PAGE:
Germany May Ban After-Work Emails. Here's Why the U.S. Should Follow Suit
The news: Germany might be known as the most industrious and efficient country in the European Union, but they may soon cut their workers a little more slack in that department.
German labor minister Andrea Nahles recently commissioned a study to examine the impact of work-related stress on employees. The results won't be released until 2016, but according to the Huffington Post, they're expected to prompt a novel piece of legislation by the German government: outlawing job-related emails after the end of work hours and calls after normal office hours.
"There is an undeniable relationship between constant availability and the increase of mental illness," Nahles told the Rheinische Post. "We have commissioned the Federal Institute for Occupational Safety and Health to work out whether it is possible to set load thresholds. We need universal and legally binding criteria."
Why it matters: New laws governing employee email after the end of the workday would attempt to combat a relatively new form of work-related stress associated with the rise of smartphones. The ease with which we can access email in particular has presented a new and unique set of issues. Constant availability creates a never-ending workday, even when you leave the office. And even if we choose not to respond to after-hours communication, it's still in the back of our minds, compounding the stress that piles up during the day.
The United States could take a cue from Germany. Workers around the world are expected to endlessly toil away at their jobs, but the United States has it particularly bad. Americans are overworked, overstressed and have less and less time for leisure. That comes with high costs, whether a person incurs that stress in the office or away from it. The American Psychological Association has warned employers of the terribly health effects of poor scheduling and a lack of down-time between projects, whether an employee is in a physical office or not.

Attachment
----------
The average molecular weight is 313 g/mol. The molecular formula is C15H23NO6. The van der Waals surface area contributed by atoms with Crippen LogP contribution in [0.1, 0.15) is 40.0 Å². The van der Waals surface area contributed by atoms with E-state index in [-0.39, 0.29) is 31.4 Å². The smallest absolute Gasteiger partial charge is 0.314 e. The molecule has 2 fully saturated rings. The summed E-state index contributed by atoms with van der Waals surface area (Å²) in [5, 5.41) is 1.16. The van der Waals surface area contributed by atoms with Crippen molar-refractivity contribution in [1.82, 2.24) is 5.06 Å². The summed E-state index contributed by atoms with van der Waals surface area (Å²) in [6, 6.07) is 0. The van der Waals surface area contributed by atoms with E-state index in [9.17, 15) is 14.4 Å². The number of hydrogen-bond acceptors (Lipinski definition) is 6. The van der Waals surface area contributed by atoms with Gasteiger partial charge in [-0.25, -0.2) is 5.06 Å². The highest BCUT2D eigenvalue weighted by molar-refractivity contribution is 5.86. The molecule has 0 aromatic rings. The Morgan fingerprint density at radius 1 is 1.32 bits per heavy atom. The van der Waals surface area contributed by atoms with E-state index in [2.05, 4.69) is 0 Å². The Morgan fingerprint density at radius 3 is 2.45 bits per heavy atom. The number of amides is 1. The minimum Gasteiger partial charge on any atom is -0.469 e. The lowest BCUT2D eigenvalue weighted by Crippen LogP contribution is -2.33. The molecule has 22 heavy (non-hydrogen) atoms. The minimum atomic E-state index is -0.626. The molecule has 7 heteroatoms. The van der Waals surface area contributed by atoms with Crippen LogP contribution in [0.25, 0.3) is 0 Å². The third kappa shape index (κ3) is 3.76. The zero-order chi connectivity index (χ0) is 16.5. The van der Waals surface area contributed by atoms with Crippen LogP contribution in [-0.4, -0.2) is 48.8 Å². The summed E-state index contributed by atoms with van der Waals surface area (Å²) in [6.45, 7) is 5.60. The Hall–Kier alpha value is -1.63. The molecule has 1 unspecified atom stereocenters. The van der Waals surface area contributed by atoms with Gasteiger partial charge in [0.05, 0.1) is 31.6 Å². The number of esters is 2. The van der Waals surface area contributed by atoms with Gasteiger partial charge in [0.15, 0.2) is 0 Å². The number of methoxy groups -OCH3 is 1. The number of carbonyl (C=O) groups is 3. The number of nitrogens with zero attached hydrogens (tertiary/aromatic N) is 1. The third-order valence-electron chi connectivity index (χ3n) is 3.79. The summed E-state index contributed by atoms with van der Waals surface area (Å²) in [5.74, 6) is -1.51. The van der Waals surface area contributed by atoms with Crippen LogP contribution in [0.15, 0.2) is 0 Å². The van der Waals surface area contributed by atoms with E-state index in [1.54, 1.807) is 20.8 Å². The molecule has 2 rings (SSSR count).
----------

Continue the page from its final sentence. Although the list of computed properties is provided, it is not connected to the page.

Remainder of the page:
The deluge of work emails poses problems for American "vacations" as well. The Center for Economic and Policy Research reports that the United States is the only only advanced economy that doesn't require employees to receive paid vacation time. It also found that 1 in 4 Americans don't get paid time off. As Mic's Jared Keller wrote in Pacific Standard, the culture around working too much doesn't help. In the United States, "'I'm working late' is seen as a sign of occupational devotion and hard work. In today's competitive economy, [it] often means being reachable — and responsible — at least over email, well after the close of business."
What this boils down to, in effect, is an obliteration of the divide between "work" life and "normal" life. The two are more entwined than ever, and it's taking its toll: Working too much can lead to health problems like depression, heart attacks and heart disease.
So what now? Germany will certainly face some challenges if it decides to go ahead with this legislation. For one, a blanket law wouldn't differentiate between different industries, a problematic situation for fields like finance or media, where around-the-clock work can be the difference between staying afloat and falling behind.
"Maybe the government could help companies to make up unique rules for their firms, or put pressure on managers," Antje Schmid, who works for an advertising company in Frankfurt, told the Huffington Post. Regardless of any potential pitfalls, attitudes like this are promising in a world that has increasingly gravitated toward the "work" side of the so-called work-life balance.
It's likely that Germany may pursue incremental rules rather than a blanket ban. In April, an agreement between a federation of French employers, from engineering and consulting companies, and two unions of workers placed restrictions on work emails after 6 p.m. in a move to protect the workers' health and well-being. While many outlets misreported that France had banned all after-work emails to millions of employees, the new rule only affected 250,000 workers.